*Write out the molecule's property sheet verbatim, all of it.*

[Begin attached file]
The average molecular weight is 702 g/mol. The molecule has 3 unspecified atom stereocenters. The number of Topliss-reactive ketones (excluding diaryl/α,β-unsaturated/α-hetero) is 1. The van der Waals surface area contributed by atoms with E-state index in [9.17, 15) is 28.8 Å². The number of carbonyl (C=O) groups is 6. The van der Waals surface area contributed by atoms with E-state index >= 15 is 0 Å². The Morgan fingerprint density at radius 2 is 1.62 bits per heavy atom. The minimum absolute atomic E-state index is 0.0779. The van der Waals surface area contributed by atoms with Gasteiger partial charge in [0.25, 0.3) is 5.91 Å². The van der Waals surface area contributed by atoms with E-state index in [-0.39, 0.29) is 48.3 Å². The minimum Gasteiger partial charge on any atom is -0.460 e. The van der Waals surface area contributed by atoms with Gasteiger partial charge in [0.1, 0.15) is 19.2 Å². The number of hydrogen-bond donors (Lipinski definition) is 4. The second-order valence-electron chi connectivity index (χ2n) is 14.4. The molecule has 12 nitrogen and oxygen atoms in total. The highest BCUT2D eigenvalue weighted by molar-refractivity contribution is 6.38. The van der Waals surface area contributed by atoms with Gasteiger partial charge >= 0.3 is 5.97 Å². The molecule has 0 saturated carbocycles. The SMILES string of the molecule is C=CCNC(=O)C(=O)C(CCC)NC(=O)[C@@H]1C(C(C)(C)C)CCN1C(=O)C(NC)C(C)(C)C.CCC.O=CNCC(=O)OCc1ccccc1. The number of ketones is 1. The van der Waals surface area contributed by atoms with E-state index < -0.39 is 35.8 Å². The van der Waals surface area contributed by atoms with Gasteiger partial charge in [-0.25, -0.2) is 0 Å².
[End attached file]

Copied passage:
The average molecular weight is 702 g/mol. The molecule has 3 unspecified atom stereocenters. The number of Topliss-reactive ketones (excluding diaryl/α,β-unsaturated/α-hetero) is 1. The van der Waals surface area contributed by atoms with E-state index in [9.17, 15) is 28.8 Å². The number of carbonyl (C=O) groups is 6. The van der Waals surface area contributed by atoms with E-state index >= 15 is 0 Å². The Morgan fingerprint density at radius 2 is 1.62 bits per heavy atom. The minimum absolute atomic E-state index is 0.0779. The van der Waals surface area contributed by atoms with Gasteiger partial charge in [0.25, 0.3) is 5.91 Å². The van der Waals surface area contributed by atoms with E-state index in [-0.39, 0.29) is 48.3 Å². The minimum Gasteiger partial charge on any atom is -0.460 e. The van der Waals surface area contributed by atoms with Gasteiger partial charge in [0.1, 0.15) is 19.2 Å². The number of hydrogen-bond donors (Lipinski definition) is 4. The second-order valence-electron chi connectivity index (χ2n) is 14.4. The molecule has 12 nitrogen and oxygen atoms in total. The highest BCUT2D eigenvalue weighted by molar-refractivity contribution is 6.38. The van der Waals surface area contributed by atoms with Gasteiger partial charge >= 0.3 is 5.97 Å². The molecule has 0 saturated carbocycles. The SMILES string of the molecule is C=CCNC(=O)C(=O)C(CCC)NC(=O)[C@@H]1C(C(C)(C)C)CCN1C(=O)C(NC)C(C)(C)C.CCC.O=CNCC(=O)OCc1ccccc1. The number of ketones is 1. The van der Waals surface area contributed by atoms with E-state index < -0.39 is 35.8 Å². The van der Waals surface area contributed by atoms with Gasteiger partial charge in [-0.25, -0.2) is 0 Å².